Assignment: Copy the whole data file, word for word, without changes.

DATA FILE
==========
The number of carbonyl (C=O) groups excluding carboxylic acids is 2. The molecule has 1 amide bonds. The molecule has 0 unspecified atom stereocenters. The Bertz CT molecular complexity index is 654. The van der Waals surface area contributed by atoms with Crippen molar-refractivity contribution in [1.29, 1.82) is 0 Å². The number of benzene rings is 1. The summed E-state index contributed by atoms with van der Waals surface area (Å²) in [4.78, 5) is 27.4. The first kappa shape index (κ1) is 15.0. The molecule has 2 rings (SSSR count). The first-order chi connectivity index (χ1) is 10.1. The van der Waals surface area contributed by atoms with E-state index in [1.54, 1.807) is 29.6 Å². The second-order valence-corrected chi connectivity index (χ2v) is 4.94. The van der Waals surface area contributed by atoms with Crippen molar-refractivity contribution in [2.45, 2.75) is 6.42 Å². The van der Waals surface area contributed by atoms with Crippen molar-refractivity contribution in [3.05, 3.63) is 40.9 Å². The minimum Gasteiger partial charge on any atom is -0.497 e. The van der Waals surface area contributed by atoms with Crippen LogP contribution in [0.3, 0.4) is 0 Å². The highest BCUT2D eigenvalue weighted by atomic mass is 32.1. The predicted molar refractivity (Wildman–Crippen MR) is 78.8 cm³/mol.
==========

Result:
The number of carbonyl (C=O) groups excluding carboxylic acids is 2. The molecule has 1 amide bonds. The molecule has 0 unspecified atom stereocenters. The Bertz CT molecular complexity index is 654. The van der Waals surface area contributed by atoms with Crippen molar-refractivity contribution in [1.29, 1.82) is 0 Å². The number of benzene rings is 1. The summed E-state index contributed by atoms with van der Waals surface area (Å²) in [4.78, 5) is 27.4. The first kappa shape index (κ1) is 15.0. The molecule has 2 rings (SSSR count). The first-order chi connectivity index (χ1) is 10.1. The van der Waals surface area contributed by atoms with E-state index in [1.54, 1.807) is 29.6 Å². The second-order valence-corrected chi connectivity index (χ2v) is 4.94. The van der Waals surface area contributed by atoms with Crippen molar-refractivity contribution in [2.45, 2.75) is 6.42 Å². The van der Waals surface area contributed by atoms with Crippen molar-refractivity contribution in [3.05, 3.63) is 40.9 Å². The minimum Gasteiger partial charge on any atom is -0.497 e. The van der Waals surface area contributed by atoms with Crippen LogP contribution in [0.3, 0.4) is 0 Å². The highest BCUT2D eigenvalue weighted by atomic mass is 32.1. The predicted molar refractivity (Wildman–Crippen MR) is 78.8 cm³/mol.